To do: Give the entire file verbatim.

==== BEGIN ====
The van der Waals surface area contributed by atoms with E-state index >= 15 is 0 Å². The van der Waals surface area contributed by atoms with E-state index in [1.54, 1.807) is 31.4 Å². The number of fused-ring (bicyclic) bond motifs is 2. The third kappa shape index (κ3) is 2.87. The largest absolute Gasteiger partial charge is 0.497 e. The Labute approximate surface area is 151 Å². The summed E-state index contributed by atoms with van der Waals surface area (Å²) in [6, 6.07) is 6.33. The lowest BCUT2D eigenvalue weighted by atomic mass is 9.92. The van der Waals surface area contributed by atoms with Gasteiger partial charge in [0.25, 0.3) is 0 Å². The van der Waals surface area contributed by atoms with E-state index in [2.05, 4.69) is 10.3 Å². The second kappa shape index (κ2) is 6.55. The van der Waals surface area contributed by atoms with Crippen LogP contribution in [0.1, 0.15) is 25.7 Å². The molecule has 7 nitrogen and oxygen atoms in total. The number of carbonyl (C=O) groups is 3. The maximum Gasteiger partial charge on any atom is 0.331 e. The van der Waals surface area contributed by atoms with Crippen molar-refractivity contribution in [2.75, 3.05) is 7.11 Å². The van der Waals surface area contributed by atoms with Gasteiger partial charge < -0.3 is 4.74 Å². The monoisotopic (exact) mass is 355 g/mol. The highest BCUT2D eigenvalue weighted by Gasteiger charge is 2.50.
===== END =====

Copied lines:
The van der Waals surface area contributed by atoms with E-state index >= 15 is 0 Å². The van der Waals surface area contributed by atoms with E-state index in [1.54, 1.807) is 31.4 Å². The number of fused-ring (bicyclic) bond motifs is 2. The third kappa shape index (κ3) is 2.87. The largest absolute Gasteiger partial charge is 0.497 e. The Labute approximate surface area is 151 Å². The summed E-state index contributed by atoms with van der Waals surface area (Å²) in [6, 6.07) is 6.33. The lowest BCUT2D eigenvalue weighted by atomic mass is 9.92. The van der Waals surface area contributed by atoms with Gasteiger partial charge in [0.25, 0.3) is 0 Å². The van der Waals surface area contributed by atoms with E-state index in [2.05, 4.69) is 10.3 Å². The second kappa shape index (κ2) is 6.55. The van der Waals surface area contributed by atoms with Crippen LogP contribution in [0.1, 0.15) is 25.7 Å². The molecule has 7 nitrogen and oxygen atoms in total. The number of carbonyl (C=O) groups is 3. The maximum Gasteiger partial charge on any atom is 0.331 e. The van der Waals surface area contributed by atoms with Crippen molar-refractivity contribution in [2.75, 3.05) is 7.11 Å². The van der Waals surface area contributed by atoms with Gasteiger partial charge < -0.3 is 4.74 Å². The monoisotopic (exact) mass is 355 g/mol. The highest BCUT2D eigenvalue weighted by Gasteiger charge is 2.50.